We all have read about massive credit card data thefts from retailers such as TJX, where something like 94 million credit card numbers were stolen. Or backup data tapes missing from the back of the truck or a from a contractors car. But as a small / medium business – it is easy to think that it is only the big guys that really get affected by these things.

However, the massive outside threats and attacks such as the TJX theft, are the rarer of the data loss problems. In some reports, up to 66% of data loss is either accidentally or deliberately performed by insiders.

Insiders being employees or contractors of your organization, or others who are authorized to be in your premises.

Here is an article describing a 2.5 Million dollar data sabotage at an architectural firm by an insider who apparently thought a help wanted posting by the company was threatening her position.

I ask you, what type of gross revenue do you need to be able to comfortably write off 2.5 Million??

Business in the SMB space are often guilty of this type of data security laxity. First, data backup and off site storage are thought of once in a while, if at all. And second, growing organizations often do not take the time to segregate their data by the security level, and role based access it requires.

Some questions for you;

1) Is the majority of your basic data thrown onto one or more file servers with basic access rights to everyone?

2) Do you have a database driven financial package, or manufacturing package that gives everybody a separate log in, but do you know if there are restrictions on that log in? and is the database itself protected by good security at the physical level? (from outside the application)

3) Do your employees just give someone else their ID and password when they go on vacation, rather than using proper delegate access?

4) Are the majority of your financial files on the controllers PC because there is no where else secure to put it?

5) If someone did delete 7 years worth of data – do you have any confidence that you could get it all back?

2.5 Million dollars says you should be able to answer all those questions very positively.

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I had the opportunity to take a look at a particular Web based “Software as a Service” application geared towards a particular vertical market.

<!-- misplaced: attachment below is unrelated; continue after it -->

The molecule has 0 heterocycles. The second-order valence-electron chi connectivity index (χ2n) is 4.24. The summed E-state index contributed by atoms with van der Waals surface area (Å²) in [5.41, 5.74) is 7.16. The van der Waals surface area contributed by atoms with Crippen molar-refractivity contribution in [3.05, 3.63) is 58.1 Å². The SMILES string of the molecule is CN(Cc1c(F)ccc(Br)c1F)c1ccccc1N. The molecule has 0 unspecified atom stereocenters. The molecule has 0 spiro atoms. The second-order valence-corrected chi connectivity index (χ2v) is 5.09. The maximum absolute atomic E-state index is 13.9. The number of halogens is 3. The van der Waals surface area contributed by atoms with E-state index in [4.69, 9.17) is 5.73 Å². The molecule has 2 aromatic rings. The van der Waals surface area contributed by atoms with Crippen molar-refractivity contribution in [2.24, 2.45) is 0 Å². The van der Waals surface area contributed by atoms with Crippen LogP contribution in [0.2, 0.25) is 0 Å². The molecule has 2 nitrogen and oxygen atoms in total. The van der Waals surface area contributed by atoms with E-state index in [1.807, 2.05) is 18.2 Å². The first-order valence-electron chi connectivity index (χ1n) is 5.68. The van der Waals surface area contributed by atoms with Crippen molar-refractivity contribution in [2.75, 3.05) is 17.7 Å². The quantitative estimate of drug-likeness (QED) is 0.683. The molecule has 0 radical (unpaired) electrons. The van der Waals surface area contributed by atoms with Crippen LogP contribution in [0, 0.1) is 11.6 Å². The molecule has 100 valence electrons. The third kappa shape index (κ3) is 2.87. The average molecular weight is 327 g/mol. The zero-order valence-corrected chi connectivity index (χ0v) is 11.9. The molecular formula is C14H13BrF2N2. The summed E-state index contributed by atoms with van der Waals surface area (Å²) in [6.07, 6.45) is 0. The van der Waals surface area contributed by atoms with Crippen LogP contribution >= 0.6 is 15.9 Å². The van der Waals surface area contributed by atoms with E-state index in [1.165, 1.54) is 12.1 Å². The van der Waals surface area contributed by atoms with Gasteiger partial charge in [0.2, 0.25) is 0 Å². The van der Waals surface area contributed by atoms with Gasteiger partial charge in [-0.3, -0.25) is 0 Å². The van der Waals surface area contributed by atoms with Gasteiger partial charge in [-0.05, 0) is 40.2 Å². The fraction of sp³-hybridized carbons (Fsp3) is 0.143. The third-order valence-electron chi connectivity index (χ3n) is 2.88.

The tool seems to provide a very good “front office” interface for that business. There are work flow elements and various productivity and communications tools required by that vertical market. In the Web 2.0 lingo, it is also a pretty rich, interactive application. It includes e-mail integration and basic presence awareness, wireless device support and a slew of other tools.

I had a problem though – getting it working on a particular machine – In the “old days” – If I was installing a software application on my company computers for that “front office” job, There may have been the usual single computer that did not like that software when installed for the first time, but perhaps a system tweak, or other configuration requirement would have been made to get it optimally running.

Now though, although I thought that the Web Based tool was good – a couple of thoughts – what can you “tweak” on a web browser when something is not working? There are only so many settings, and they are related to security and other types of controls. And yes – there are lots of them. So which am I looking for? secondly, this tool only works with one particular web browser. And for that browser some “helper” software pieces had to be installed and configured to allow the tool to work correctly.

To extend that – what heppens when Saas tool ‘A’ needs a particular configuration that conflicts with Saas tool ‘B’? And that is not as far fetched as it may sound, some of our current corporate partners already have tool sets that do not work with particualr versions of a single web browser. One more piece to check in your due diligence before signing on the bottom line.